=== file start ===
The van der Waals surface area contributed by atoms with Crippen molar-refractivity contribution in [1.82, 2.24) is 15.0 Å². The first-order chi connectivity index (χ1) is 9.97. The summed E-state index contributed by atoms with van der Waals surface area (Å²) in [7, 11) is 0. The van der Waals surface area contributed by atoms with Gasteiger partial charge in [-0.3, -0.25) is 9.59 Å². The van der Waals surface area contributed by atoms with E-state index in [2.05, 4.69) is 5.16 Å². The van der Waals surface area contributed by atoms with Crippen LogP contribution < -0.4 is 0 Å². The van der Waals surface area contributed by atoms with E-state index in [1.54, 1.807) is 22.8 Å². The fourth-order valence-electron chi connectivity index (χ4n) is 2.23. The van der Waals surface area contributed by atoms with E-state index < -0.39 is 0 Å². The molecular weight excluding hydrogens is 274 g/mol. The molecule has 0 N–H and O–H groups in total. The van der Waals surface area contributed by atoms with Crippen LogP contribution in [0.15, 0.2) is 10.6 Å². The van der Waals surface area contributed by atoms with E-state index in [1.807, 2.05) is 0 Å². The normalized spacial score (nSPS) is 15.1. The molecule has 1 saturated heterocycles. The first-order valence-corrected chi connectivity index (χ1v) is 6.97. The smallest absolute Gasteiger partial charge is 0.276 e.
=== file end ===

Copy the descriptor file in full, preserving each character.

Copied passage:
The van der Waals surface area contributed by atoms with Crippen molar-refractivity contribution in [1.82, 2.24) is 15.0 Å². The first-order chi connectivity index (χ1) is 9.97. The summed E-state index contributed by atoms with van der Waals surface area (Å²) in [7, 11) is 0. The van der Waals surface area contributed by atoms with Gasteiger partial charge in [-0.3, -0.25) is 9.59 Å². The van der Waals surface area contributed by atoms with E-state index in [2.05, 4.69) is 5.16 Å². The van der Waals surface area contributed by atoms with Crippen LogP contribution < -0.4 is 0 Å². The van der Waals surface area contributed by atoms with E-state index in [1.54, 1.807) is 22.8 Å². The fourth-order valence-electron chi connectivity index (χ4n) is 2.23. The van der Waals surface area contributed by atoms with E-state index < -0.39 is 0 Å². The molecular weight excluding hydrogens is 274 g/mol. The molecule has 0 N–H and O–H groups in total. The van der Waals surface area contributed by atoms with Crippen LogP contribution in [0.15, 0.2) is 10.6 Å². The van der Waals surface area contributed by atoms with E-state index in [1.807, 2.05) is 0 Å². The normalized spacial score (nSPS) is 15.1. The molecule has 1 saturated heterocycles. The first-order valence-corrected chi connectivity index (χ1v) is 6.97. The smallest absolute Gasteiger partial charge is 0.276 e.